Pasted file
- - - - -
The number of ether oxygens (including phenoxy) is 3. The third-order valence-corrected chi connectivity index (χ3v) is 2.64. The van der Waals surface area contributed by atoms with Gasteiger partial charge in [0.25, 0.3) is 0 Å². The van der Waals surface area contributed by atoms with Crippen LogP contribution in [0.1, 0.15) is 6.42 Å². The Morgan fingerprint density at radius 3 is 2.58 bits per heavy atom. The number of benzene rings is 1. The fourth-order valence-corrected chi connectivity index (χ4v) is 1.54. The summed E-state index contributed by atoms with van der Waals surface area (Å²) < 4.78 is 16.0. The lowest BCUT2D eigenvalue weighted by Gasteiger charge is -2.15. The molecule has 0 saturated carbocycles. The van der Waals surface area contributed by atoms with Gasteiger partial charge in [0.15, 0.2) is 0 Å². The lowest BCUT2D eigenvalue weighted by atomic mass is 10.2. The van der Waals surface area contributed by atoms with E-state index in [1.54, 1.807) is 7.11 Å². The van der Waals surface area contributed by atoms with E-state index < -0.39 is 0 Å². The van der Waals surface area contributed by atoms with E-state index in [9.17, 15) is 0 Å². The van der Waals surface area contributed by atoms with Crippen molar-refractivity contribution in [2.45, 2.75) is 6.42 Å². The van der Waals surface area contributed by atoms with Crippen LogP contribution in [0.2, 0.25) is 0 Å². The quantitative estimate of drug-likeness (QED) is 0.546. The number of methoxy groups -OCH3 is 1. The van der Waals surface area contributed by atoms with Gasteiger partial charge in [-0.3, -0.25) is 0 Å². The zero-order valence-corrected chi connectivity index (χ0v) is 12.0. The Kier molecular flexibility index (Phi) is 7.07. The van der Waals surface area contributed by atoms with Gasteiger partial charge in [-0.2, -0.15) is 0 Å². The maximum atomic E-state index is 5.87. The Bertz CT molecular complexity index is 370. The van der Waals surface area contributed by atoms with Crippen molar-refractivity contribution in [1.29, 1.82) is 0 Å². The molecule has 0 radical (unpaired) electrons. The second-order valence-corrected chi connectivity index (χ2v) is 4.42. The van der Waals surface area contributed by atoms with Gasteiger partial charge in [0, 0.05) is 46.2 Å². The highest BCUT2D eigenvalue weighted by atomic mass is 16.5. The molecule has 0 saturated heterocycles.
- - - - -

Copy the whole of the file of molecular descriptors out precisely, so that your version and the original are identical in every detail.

The number of ether oxygens (including phenoxy) is 3. The third-order valence-corrected chi connectivity index (χ3v) is 2.64. The van der Waals surface area contributed by atoms with Gasteiger partial charge in [0.25, 0.3) is 0 Å². The van der Waals surface area contributed by atoms with Crippen LogP contribution in [0.1, 0.15) is 6.42 Å². The Morgan fingerprint density at radius 3 is 2.58 bits per heavy atom. The number of benzene rings is 1. The fourth-order valence-corrected chi connectivity index (χ4v) is 1.54. The summed E-state index contributed by atoms with van der Waals surface area (Å²) < 4.78 is 16.0. The lowest BCUT2D eigenvalue weighted by Gasteiger charge is -2.15. The molecule has 0 saturated carbocycles. The van der Waals surface area contributed by atoms with Gasteiger partial charge in [0.15, 0.2) is 0 Å². The lowest BCUT2D eigenvalue weighted by atomic mass is 10.2. The van der Waals surface area contributed by atoms with E-state index in [1.54, 1.807) is 7.11 Å². The van der Waals surface area contributed by atoms with E-state index < -0.39 is 0 Å². The van der Waals surface area contributed by atoms with E-state index in [9.17, 15) is 0 Å². The van der Waals surface area contributed by atoms with Crippen molar-refractivity contribution in [2.45, 2.75) is 6.42 Å². The van der Waals surface area contributed by atoms with Crippen LogP contribution in [0.2, 0.25) is 0 Å². The quantitative estimate of drug-likeness (QED) is 0.546. The number of methoxy groups -OCH3 is 1. The van der Waals surface area contributed by atoms with Gasteiger partial charge in [-0.3, -0.25) is 0 Å². The zero-order valence-corrected chi connectivity index (χ0v) is 12.0. The Kier molecular flexibility index (Phi) is 7.07. The van der Waals surface area contributed by atoms with Gasteiger partial charge in [-0.2, -0.15) is 0 Å². The maximum atomic E-state index is 5.87. The Bertz CT molecular complexity index is 370. The van der Waals surface area contributed by atoms with Crippen molar-refractivity contribution in [1.29, 1.82) is 0 Å². The molecule has 0 radical (unpaired) electrons. The second-order valence-corrected chi connectivity index (χ2v) is 4.42. The van der Waals surface area contributed by atoms with Gasteiger partial charge in [0, 0.05) is 46.2 Å². The highest BCUT2D eigenvalue weighted by atomic mass is 16.5. The molecule has 0 saturated heterocycles.